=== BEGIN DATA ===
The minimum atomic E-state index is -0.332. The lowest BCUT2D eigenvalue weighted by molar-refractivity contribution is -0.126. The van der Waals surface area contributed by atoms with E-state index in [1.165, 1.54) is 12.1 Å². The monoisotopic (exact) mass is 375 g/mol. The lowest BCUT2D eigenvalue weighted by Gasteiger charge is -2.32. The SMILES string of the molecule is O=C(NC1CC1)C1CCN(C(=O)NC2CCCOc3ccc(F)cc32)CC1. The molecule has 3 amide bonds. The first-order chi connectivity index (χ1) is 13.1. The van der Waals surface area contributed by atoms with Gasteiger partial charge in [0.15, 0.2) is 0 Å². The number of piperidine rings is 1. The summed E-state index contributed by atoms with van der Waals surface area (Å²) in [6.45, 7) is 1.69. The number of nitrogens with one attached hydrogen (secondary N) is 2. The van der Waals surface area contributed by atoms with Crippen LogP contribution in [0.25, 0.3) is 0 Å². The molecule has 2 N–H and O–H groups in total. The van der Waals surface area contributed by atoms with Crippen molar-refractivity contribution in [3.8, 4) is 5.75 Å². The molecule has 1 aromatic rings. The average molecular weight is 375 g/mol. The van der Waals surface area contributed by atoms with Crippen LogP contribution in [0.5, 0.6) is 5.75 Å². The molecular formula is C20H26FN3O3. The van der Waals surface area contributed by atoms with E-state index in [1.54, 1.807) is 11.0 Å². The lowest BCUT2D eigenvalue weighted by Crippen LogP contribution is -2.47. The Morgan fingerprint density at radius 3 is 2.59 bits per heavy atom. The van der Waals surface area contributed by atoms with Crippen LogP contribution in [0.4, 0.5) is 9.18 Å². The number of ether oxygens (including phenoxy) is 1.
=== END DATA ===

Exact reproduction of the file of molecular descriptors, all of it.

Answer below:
The minimum atomic E-state index is -0.332. The lowest BCUT2D eigenvalue weighted by molar-refractivity contribution is -0.126. The van der Waals surface area contributed by atoms with E-state index in [1.165, 1.54) is 12.1 Å². The monoisotopic (exact) mass is 375 g/mol. The lowest BCUT2D eigenvalue weighted by Gasteiger charge is -2.32. The SMILES string of the molecule is O=C(NC1CC1)C1CCN(C(=O)NC2CCCOc3ccc(F)cc32)CC1. The molecule has 3 amide bonds. The first-order chi connectivity index (χ1) is 13.1. The van der Waals surface area contributed by atoms with Gasteiger partial charge in [0.15, 0.2) is 0 Å². The number of piperidine rings is 1. The summed E-state index contributed by atoms with van der Waals surface area (Å²) in [6.45, 7) is 1.69. The number of nitrogens with one attached hydrogen (secondary N) is 2. The van der Waals surface area contributed by atoms with Crippen LogP contribution in [0.25, 0.3) is 0 Å². The molecule has 2 N–H and O–H groups in total. The van der Waals surface area contributed by atoms with Crippen molar-refractivity contribution in [3.8, 4) is 5.75 Å². The molecule has 1 aromatic rings. The average molecular weight is 375 g/mol. The van der Waals surface area contributed by atoms with Crippen LogP contribution in [0.5, 0.6) is 5.75 Å². The molecular formula is C20H26FN3O3. The van der Waals surface area contributed by atoms with E-state index in [1.54, 1.807) is 11.0 Å². The lowest BCUT2D eigenvalue weighted by Crippen LogP contribution is -2.47. The Morgan fingerprint density at radius 3 is 2.59 bits per heavy atom. The van der Waals surface area contributed by atoms with Crippen LogP contribution in [0.4, 0.5) is 9.18 Å². The number of ether oxygens (including phenoxy) is 1.